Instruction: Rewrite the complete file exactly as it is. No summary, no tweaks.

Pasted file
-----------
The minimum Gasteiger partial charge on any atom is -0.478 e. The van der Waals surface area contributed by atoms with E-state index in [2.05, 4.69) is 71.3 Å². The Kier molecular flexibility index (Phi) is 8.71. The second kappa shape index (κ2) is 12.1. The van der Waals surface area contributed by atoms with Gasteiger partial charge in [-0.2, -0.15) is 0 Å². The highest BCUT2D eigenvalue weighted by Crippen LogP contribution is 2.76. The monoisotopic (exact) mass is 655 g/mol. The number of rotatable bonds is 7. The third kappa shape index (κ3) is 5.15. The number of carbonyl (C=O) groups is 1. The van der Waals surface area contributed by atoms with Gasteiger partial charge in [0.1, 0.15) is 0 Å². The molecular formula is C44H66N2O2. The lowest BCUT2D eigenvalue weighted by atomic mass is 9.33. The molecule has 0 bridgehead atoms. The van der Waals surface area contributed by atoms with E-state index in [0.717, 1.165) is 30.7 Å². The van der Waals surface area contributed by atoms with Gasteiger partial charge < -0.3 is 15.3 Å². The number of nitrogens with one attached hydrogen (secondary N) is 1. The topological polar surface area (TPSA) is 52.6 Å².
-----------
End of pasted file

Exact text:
The minimum Gasteiger partial charge on any atom is -0.478 e. The van der Waals surface area contributed by atoms with E-state index in [2.05, 4.69) is 71.3 Å². The Kier molecular flexibility index (Phi) is 8.71. The second kappa shape index (κ2) is 12.1. The van der Waals surface area contributed by atoms with Gasteiger partial charge in [-0.2, -0.15) is 0 Å². The highest BCUT2D eigenvalue weighted by Crippen LogP contribution is 2.76. The monoisotopic (exact) mass is 655 g/mol. The number of rotatable bonds is 7. The third kappa shape index (κ3) is 5.15. The number of carbonyl (C=O) groups is 1. The van der Waals surface area contributed by atoms with Gasteiger partial charge in [0.1, 0.15) is 0 Å². The molecular formula is C44H66N2O2. The lowest BCUT2D eigenvalue weighted by atomic mass is 9.33. The molecule has 0 bridgehead atoms. The van der Waals surface area contributed by atoms with E-state index in [0.717, 1.165) is 30.7 Å². The van der Waals surface area contributed by atoms with Gasteiger partial charge < -0.3 is 15.3 Å². The number of nitrogens with one attached hydrogen (secondary N) is 1. The topological polar surface area (TPSA) is 52.6 Å².